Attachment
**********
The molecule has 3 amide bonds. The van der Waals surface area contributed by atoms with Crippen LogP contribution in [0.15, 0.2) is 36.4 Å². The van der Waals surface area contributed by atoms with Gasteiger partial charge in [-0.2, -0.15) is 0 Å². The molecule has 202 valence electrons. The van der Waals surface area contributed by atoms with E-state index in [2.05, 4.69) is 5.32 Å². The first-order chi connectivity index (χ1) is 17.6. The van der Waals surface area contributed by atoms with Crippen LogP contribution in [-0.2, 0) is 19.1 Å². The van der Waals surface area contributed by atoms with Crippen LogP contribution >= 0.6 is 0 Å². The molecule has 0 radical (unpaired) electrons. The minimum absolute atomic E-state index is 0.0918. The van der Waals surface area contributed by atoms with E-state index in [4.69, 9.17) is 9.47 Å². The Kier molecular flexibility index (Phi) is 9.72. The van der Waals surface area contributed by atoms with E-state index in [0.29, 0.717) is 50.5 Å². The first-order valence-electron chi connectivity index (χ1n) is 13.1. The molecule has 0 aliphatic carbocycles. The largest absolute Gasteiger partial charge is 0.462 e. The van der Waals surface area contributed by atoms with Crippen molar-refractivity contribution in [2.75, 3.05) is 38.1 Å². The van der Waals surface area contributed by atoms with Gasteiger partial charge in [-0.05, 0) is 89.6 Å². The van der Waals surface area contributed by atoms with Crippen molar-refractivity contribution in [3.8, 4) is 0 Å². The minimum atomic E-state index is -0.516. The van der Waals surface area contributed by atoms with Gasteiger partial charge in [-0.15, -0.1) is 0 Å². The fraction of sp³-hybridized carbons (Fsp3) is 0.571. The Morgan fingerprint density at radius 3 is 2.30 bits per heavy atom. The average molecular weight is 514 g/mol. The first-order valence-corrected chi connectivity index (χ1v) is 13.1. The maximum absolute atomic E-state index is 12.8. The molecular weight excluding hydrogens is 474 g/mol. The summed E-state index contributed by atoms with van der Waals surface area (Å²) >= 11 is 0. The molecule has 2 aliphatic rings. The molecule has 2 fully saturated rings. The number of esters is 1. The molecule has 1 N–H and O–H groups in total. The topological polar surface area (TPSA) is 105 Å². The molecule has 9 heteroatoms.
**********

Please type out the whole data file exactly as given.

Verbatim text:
The molecule has 3 amide bonds. The van der Waals surface area contributed by atoms with Crippen LogP contribution in [0.15, 0.2) is 36.4 Å². The van der Waals surface area contributed by atoms with Gasteiger partial charge in [-0.2, -0.15) is 0 Å². The molecule has 202 valence electrons. The van der Waals surface area contributed by atoms with E-state index in [2.05, 4.69) is 5.32 Å². The first-order chi connectivity index (χ1) is 17.6. The van der Waals surface area contributed by atoms with Crippen LogP contribution in [-0.2, 0) is 19.1 Å². The van der Waals surface area contributed by atoms with Crippen LogP contribution >= 0.6 is 0 Å². The molecule has 0 radical (unpaired) electrons. The minimum absolute atomic E-state index is 0.0918. The van der Waals surface area contributed by atoms with E-state index in [4.69, 9.17) is 9.47 Å². The Kier molecular flexibility index (Phi) is 9.72. The van der Waals surface area contributed by atoms with E-state index in [0.29, 0.717) is 50.5 Å². The first-order valence-electron chi connectivity index (χ1n) is 13.1. The molecule has 0 aliphatic carbocycles. The largest absolute Gasteiger partial charge is 0.462 e. The van der Waals surface area contributed by atoms with Crippen molar-refractivity contribution in [2.75, 3.05) is 38.1 Å². The van der Waals surface area contributed by atoms with Gasteiger partial charge in [-0.05, 0) is 89.6 Å². The van der Waals surface area contributed by atoms with Crippen molar-refractivity contribution in [3.8, 4) is 0 Å². The minimum atomic E-state index is -0.516. The van der Waals surface area contributed by atoms with Gasteiger partial charge in [-0.15, -0.1) is 0 Å². The fraction of sp³-hybridized carbons (Fsp3) is 0.571. The Morgan fingerprint density at radius 3 is 2.30 bits per heavy atom. The average molecular weight is 514 g/mol. The first-order valence-corrected chi connectivity index (χ1v) is 13.1. The maximum absolute atomic E-state index is 12.8. The molecular weight excluding hydrogens is 474 g/mol. The summed E-state index contributed by atoms with van der Waals surface area (Å²) >= 11 is 0. The molecule has 2 aliphatic rings. The molecule has 2 fully saturated rings. The number of esters is 1. The molecule has 1 N–H and O–H groups in total. The topological polar surface area (TPSA) is 105 Å². The molecule has 9 heteroatoms.